Diane Ravitch, Professor of Education at New York University and former US Assistant Secretary of Education, says that the latest school results in New York City are bogus.
Writing in the New York Daily News, Ravitch says the City’s school reporting system, so admired by Federal Education Minister Julia Gillard, makes a mockery of accountability. When nearly every school gets an A or B there is no accountability.
Ravitch attributes the massive increase in schools being graded A or B to a collapse in standards in the New York State tests in recent years.
Earlier this year, the Daily News [7 June] revealed that test questions have been getting easier. It reported an investigation by Columbia University’s Jennifer Jennings which found that the state asks nearly identical questions year after year. For example, at least 14 of the 30 multiple choice questions on the seventh-grade exam in 2009 had appeared in similar form in previous years. Only 55% of the specific math skills the state requires seventh-graders to learn were ever tested in the four years the exam has been given.
This predictability in test questions allows for intensive preparation of students which has corrupted the results. Test experts said that students are essentially tipped off as to which specific items are going to be on the test and this undermines the validity of the test.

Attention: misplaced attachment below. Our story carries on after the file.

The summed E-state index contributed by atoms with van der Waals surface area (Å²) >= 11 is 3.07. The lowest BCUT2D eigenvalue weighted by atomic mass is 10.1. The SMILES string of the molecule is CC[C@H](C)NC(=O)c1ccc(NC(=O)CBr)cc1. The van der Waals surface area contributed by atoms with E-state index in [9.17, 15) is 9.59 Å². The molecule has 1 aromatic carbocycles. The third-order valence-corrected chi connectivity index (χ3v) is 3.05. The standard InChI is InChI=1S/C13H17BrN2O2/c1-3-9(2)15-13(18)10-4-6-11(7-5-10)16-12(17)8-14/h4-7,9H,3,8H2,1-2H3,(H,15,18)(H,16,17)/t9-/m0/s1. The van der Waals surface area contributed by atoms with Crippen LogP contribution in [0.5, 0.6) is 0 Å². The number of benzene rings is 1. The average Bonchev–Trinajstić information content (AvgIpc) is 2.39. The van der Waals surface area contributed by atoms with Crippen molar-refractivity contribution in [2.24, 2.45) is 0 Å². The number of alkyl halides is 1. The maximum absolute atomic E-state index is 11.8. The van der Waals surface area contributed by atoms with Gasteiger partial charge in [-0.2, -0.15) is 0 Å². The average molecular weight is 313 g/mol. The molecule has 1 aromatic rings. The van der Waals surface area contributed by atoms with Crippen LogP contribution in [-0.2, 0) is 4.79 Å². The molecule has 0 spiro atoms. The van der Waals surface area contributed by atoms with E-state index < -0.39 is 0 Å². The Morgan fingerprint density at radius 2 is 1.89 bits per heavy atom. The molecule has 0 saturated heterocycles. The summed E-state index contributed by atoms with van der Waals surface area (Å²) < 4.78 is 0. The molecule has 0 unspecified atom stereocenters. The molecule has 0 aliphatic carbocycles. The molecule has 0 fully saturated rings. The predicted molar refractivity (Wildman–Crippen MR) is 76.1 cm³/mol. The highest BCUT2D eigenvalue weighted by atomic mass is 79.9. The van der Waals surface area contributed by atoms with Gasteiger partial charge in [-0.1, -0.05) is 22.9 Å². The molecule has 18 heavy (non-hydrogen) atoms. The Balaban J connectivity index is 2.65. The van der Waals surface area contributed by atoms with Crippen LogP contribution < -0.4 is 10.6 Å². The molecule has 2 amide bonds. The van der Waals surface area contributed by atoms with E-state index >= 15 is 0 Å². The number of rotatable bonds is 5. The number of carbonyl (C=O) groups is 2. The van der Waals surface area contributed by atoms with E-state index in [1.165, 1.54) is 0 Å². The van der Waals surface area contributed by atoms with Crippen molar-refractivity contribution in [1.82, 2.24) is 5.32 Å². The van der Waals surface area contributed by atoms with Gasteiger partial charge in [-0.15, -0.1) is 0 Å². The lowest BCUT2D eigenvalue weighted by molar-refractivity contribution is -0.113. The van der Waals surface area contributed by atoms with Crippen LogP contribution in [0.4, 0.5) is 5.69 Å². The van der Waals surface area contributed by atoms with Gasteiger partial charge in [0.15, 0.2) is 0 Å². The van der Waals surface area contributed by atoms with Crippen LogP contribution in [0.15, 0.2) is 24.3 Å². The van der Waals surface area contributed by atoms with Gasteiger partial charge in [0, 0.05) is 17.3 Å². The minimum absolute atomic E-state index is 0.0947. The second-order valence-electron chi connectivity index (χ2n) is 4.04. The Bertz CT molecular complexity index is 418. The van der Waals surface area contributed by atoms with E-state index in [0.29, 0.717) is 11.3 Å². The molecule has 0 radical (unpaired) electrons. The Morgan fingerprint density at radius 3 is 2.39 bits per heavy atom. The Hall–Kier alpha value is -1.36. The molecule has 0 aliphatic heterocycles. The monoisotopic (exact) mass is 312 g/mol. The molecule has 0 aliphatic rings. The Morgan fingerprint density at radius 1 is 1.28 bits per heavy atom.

With teachers administering daily practice tests containing questions very nearly the same as those that would appear on the state tests, it became easier for students to become “proficient.”
As a result, test scores are increasing massively. The number of students at the lowest level – those who are at risk of being held back in their grade – has dropped dramatically. In sixth-grade reading, 10.1% (7,019) were at Level 1 in 2006, but only 0.2% (146) were by 2009. In fifth-grade reading, the proportion of Level 1 students fell from 8.9% in 2006 (6,120) to 1.0% (654) in 2009. In seventh-grade math, the proportion of Level 1 students plummeted from 18.8% (14,231 students) in 2006 to 2.1% (1,457) in 2009.
In almost every grade, the state has lowered the bar, making it easier for students to get a higher score. In 2006, students had to earn around 60% of the points on the state math tests to reach Level 3, which the state defines as proficiency, but by 2009, they needed to earn only 50%.
Ravitch says that New York City’s school report cards should be revised or scrapped. “We are reaching a perilous stage where the test scores go up while real education – the kind that is available in the best schools – disappears.”